Uncertainty and precariousness at the policy–science interface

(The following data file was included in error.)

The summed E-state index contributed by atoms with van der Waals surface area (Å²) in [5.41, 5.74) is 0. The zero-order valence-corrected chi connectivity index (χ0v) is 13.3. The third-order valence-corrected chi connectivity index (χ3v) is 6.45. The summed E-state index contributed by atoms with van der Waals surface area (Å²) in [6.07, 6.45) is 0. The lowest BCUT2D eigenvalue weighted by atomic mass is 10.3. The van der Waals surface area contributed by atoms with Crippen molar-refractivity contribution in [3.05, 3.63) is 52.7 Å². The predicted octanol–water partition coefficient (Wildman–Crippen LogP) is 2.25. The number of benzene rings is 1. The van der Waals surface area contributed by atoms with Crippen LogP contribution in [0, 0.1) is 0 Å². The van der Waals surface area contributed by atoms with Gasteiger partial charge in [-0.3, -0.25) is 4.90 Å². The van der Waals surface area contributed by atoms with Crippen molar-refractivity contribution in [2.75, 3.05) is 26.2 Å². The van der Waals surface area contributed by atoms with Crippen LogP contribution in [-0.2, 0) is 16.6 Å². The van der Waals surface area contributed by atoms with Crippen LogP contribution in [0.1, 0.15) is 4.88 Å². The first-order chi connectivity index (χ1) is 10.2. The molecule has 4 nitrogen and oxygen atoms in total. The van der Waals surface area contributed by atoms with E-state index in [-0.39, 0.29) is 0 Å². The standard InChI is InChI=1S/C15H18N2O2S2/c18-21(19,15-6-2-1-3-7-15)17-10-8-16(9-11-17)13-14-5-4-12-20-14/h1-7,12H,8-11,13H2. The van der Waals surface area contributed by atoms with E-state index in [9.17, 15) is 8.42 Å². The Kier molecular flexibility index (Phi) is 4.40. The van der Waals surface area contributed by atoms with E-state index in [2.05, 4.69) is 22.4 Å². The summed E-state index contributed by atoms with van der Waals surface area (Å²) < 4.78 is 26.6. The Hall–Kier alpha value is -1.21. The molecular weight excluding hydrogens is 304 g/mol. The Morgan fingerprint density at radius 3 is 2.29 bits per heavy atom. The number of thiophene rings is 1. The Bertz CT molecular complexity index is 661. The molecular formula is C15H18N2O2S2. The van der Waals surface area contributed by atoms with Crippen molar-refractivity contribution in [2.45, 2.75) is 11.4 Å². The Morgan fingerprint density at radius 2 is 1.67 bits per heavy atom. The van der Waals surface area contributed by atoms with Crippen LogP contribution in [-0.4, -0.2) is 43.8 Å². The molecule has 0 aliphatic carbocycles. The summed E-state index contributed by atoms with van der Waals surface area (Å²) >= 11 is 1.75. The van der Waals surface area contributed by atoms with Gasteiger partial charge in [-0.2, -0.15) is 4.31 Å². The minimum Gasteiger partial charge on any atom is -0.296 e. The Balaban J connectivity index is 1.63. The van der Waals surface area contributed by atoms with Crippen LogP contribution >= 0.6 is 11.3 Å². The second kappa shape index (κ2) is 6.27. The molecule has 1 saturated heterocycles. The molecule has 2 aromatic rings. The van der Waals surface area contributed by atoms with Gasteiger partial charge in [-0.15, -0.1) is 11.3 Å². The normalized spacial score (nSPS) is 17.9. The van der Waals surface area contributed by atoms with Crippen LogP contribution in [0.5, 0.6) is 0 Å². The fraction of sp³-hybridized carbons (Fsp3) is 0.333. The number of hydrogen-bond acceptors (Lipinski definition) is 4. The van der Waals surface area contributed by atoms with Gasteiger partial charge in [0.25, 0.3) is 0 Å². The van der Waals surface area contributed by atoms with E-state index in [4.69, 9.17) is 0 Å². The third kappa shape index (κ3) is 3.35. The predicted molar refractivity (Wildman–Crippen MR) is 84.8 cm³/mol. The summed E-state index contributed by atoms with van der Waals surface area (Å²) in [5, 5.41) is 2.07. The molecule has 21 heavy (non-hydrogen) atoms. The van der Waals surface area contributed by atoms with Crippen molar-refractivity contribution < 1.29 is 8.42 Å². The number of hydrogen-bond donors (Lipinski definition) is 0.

This chapter examines the affective dimension of climate change adaptation decision-making. Using three case studies, the authors describe different experiences of precariousness and argue that this emotion helps explain scientist and decision-makers (in)actions at the science–policy interface. The first case looks at water management decision-making in Brazil and involves technocrats, local stakeholders, and public officials in water governance in the state of Ceará, in Northeast Brazil. It examines the dilemmas of participatory and integrated water management in the context of scarcity and the ability to predict future climate. The second case shows how local decision-makers, such as planners, are developing and implementing adaptation plans in the absence of leadership and support from state and federal levels. In the third case, the focus is on how the adaptation science–policy interface generates new forms of vulnerability in coastal communities in New Brunswick, Canada. The authors illustrate the complexities of decision-making at the science–policy interface under conditions where different actors are operating under different types of uncertainty that can leave them more of less vulnerable. Using the concept of precariousness may serve to gain a better understanding of how uncertainty is lived and managed in both science and decision-making.